If the project requires some CNC work, like carving on some panels of the project to add embellishments, then I will take the design to the shop and start building. After the first day in the shop, I'll take the drawing back to the house and start a file in Aspire for the embellishments I want to make. Then it will be work on the project during the day, work on the CNC files at night until the files are ready and the panels have been made, sanded and prepped for carving.

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post #14 of 19 (permalink) Old 02-19-2020, 02:44 PM
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I loved Sketchup until they went to the web. Now it is just frustrating.

DesignSpark Mechanical is a good FREE program that has lots of training videos on You Tube.

Joe

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post #15 of 19 (permalink) Old 02-19-2020, 03:24 PM
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Originally Posted by The Hobbyist View Post
I loved Sketchup until they went to the web. Now it is just frustrating.

DesignSpark Mechanical is a good FREE program that has lots of training videos on You Tube.

Joe
I just kept V17 and ignore their bleats about upgrading.

Measure twice, cut once and CROSS OUT THE WRONG MARKS.

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post #16 of 19 (permalink) Old 02-19-2020, 03:52 PM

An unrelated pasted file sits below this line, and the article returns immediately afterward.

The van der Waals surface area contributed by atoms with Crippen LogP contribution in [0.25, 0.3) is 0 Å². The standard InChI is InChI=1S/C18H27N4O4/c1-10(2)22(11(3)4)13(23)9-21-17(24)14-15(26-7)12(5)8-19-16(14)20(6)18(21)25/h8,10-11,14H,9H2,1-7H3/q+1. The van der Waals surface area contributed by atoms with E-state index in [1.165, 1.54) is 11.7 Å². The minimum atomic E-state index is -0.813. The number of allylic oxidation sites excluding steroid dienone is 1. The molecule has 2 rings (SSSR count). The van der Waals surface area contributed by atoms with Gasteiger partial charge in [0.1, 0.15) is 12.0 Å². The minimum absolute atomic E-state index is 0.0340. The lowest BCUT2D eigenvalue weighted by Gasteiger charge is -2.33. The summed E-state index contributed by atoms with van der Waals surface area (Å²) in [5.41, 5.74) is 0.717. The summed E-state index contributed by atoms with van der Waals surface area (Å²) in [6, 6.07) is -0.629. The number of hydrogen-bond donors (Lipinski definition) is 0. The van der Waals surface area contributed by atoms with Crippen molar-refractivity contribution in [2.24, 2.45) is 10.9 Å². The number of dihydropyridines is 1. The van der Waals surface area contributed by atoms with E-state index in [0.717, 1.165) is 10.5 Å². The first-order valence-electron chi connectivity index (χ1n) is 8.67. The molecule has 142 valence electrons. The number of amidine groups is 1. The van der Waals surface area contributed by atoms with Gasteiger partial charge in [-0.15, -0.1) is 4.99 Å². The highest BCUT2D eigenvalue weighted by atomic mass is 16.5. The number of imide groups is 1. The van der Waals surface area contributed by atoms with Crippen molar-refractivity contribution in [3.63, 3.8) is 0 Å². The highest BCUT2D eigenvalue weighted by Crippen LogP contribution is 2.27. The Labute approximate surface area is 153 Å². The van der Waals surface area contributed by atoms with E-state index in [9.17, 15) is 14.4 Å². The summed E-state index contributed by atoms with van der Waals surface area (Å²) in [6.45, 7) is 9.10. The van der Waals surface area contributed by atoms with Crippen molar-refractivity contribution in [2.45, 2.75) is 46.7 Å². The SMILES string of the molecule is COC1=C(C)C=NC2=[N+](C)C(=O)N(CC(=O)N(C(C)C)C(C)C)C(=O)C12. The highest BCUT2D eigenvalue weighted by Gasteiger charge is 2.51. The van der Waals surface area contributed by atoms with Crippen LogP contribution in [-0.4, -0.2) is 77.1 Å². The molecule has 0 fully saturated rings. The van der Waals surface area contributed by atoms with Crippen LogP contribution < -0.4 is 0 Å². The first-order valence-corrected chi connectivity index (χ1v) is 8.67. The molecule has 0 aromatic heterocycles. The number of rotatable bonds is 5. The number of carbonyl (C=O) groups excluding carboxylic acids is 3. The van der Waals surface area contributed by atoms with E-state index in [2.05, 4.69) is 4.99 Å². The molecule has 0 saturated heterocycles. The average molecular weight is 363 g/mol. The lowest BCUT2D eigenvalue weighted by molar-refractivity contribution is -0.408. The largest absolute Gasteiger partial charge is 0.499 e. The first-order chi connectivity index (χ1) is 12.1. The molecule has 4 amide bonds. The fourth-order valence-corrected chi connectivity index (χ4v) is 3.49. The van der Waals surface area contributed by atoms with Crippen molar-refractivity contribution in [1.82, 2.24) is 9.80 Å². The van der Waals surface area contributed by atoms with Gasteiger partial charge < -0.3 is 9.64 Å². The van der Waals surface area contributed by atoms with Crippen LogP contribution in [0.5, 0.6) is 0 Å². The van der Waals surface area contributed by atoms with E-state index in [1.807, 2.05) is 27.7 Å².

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I just use a crayon on the inside of a paper bag. As long as I stay within the lines I feel good.
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post #17 of 19 (permalink) Old 02-19-2020, 05:19 PM
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I'm a graph paper guy (quad pads). I hadn't realized it but they're available as either 4 or 5 squares to the inch. I've ever only used the 4 to the inch pads...each square being a 1/4" (obviously).
I pick up a pack of 5 pads in Aug. / Sept when school supplies are on sale; they're cheap like borscht then.
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post #18 of 19 (permalink) Old 02-19-2020, 10:57 PM
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Originally Posted by DesertRatTom View Post
I am a sketcher and occasionally use graph paper to get an idea of size and proportion. For some drawings, I use the drawing set in Micro$oft Word. It keeps lines square and plumb. I've posted many of these over the years. I like the discipline of working with precise, straight lines.